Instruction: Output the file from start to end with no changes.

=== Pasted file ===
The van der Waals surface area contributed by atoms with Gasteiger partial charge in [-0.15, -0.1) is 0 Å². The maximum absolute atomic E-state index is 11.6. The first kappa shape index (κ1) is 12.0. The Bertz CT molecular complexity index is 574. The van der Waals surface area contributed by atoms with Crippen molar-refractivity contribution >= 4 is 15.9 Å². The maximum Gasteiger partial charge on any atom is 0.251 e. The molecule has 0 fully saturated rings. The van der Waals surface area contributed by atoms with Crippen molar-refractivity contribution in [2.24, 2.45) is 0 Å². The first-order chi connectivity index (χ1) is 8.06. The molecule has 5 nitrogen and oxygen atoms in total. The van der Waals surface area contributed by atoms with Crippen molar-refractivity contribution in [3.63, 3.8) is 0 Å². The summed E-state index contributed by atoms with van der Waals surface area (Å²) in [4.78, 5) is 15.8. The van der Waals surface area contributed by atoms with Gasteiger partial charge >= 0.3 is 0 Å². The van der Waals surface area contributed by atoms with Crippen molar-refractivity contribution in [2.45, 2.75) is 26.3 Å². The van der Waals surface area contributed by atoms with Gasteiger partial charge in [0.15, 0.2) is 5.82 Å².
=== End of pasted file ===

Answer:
The van der Waals surface area contributed by atoms with Gasteiger partial charge in [-0.15, -0.1) is 0 Å². The maximum absolute atomic E-state index is 11.6. The first kappa shape index (κ1) is 12.0. The Bertz CT molecular complexity index is 574. The van der Waals surface area contributed by atoms with Crippen molar-refractivity contribution >= 4 is 15.9 Å². The maximum Gasteiger partial charge on any atom is 0.251 e. The molecule has 0 fully saturated rings. The van der Waals surface area contributed by atoms with Crippen molar-refractivity contribution in [2.24, 2.45) is 0 Å². The first-order chi connectivity index (χ1) is 8.06. The molecule has 5 nitrogen and oxygen atoms in total. The van der Waals surface area contributed by atoms with Crippen molar-refractivity contribution in [3.63, 3.8) is 0 Å². The summed E-state index contributed by atoms with van der Waals surface area (Å²) in [4.78, 5) is 15.8. The van der Waals surface area contributed by atoms with Gasteiger partial charge >= 0.3 is 0 Å². The van der Waals surface area contributed by atoms with Crippen molar-refractivity contribution in [2.45, 2.75) is 26.3 Å². The van der Waals surface area contributed by atoms with Gasteiger partial charge in [0.15, 0.2) is 5.82 Å².